Mondelēz Global LLC issued a recall for certain boxes of Nabisco brand RITZ Cheese Cracker Sandwiches. If you recently purchased a family pack of cracker sandwich treats, check the label for the UPC and “Best By” date.
Although the box labels claim to contain the Cheese flavor, the actual products inside the package are the Peanut Butter flavor.
While the individually wrapped packs are correctly identified as containing peanut butter, this mix up still poses a major health risk. Kids or adults in a hurry might not notice they picked up a peanut butter cracker sandwich until it’s too late.
Peanut allergies and sensitivities are some of the most common–and potentially deadly–food issues around the world. Coming into contact with a product that contains even trace amounts of peanut butter can trigger an allergic reaction. Some people with this allergy must carry an EpiPen at all times just in case they go into anaphylactic shock.
“Corrective actions are being taken to help ensure that this issue does not recur,” said Mondelēz in a statement.
Only specific boxes of the crackers were mislabeled. Look for a 21.6-ounce carton with the UPC 0 44000 03826 7 and following “best by” dates:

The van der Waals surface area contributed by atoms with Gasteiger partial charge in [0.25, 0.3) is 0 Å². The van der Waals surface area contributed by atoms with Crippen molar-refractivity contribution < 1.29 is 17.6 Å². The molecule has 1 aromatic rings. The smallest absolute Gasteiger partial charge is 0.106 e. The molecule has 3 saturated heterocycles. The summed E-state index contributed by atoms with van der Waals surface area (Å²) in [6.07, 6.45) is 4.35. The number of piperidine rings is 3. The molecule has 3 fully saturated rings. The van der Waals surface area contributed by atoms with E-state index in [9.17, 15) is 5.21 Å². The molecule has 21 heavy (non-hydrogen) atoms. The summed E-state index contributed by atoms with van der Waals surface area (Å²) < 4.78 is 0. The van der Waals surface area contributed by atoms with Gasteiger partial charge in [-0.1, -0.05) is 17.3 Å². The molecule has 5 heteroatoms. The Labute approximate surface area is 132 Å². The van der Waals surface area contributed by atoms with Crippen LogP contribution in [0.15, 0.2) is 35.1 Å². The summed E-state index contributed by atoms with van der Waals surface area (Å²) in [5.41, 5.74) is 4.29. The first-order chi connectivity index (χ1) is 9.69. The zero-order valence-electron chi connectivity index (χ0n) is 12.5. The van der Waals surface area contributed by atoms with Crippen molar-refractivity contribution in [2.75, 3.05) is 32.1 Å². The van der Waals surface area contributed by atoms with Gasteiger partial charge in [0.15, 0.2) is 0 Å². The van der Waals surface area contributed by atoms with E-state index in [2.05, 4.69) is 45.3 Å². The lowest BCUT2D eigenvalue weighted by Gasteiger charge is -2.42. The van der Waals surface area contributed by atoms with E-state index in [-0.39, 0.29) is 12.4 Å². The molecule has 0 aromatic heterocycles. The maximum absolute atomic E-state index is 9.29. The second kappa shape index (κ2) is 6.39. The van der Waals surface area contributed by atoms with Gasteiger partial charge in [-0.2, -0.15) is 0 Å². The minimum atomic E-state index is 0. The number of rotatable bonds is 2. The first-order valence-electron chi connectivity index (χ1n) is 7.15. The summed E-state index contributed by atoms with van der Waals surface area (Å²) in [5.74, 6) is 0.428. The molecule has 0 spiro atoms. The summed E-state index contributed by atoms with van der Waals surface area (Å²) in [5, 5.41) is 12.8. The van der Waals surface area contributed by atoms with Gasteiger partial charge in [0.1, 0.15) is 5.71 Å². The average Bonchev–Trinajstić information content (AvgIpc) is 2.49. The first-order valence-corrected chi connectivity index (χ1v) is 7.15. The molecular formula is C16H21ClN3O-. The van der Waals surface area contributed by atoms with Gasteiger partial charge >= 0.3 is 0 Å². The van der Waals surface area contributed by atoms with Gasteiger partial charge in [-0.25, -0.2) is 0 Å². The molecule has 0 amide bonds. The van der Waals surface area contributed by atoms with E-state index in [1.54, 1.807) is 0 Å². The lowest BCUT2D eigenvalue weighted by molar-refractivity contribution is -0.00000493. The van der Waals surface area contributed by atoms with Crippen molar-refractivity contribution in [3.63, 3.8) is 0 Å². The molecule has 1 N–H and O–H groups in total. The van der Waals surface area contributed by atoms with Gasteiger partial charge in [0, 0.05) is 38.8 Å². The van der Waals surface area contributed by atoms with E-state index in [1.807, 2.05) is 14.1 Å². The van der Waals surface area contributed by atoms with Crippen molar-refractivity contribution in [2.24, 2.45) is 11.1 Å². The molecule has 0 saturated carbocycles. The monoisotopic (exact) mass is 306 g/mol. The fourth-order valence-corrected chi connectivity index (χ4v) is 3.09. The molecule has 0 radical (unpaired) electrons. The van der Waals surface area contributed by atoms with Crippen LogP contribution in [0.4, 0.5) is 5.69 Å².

If you purchased one of the boxes listed above, the FDA advises that you throw it away. Consumers can contact the company at 1-844-366-1171, 24 hours a day to get more information about the recall, and Consumer Relations specialists are available Monday-Friday, 9 am to 6 pm EST.
Advisory labels such as “Warning: May Contain Traces of Peanuts” have become increasingly common in the United States. Packaged foods are often produced in massive facilities where multiple products are made and shipped. The potential for cross-contact is high in those facilities, and companies began labeling their products with warning labels related to common allergens.
That’s why the RITZ cheese cracker sandwiches already have a warning label that they might contain traces of peanut. The cheese cracker treats are made and packaged in the same facility as the peanut variety.
Because these labels are voluntary, however, you should never assume that a packaged food is safe for you or your child to eat. Some food manufacturers will verify that their facilities are free from common allergens, such as milk, peanuts, or wheat. When in doubt, contact the manufacturer directly.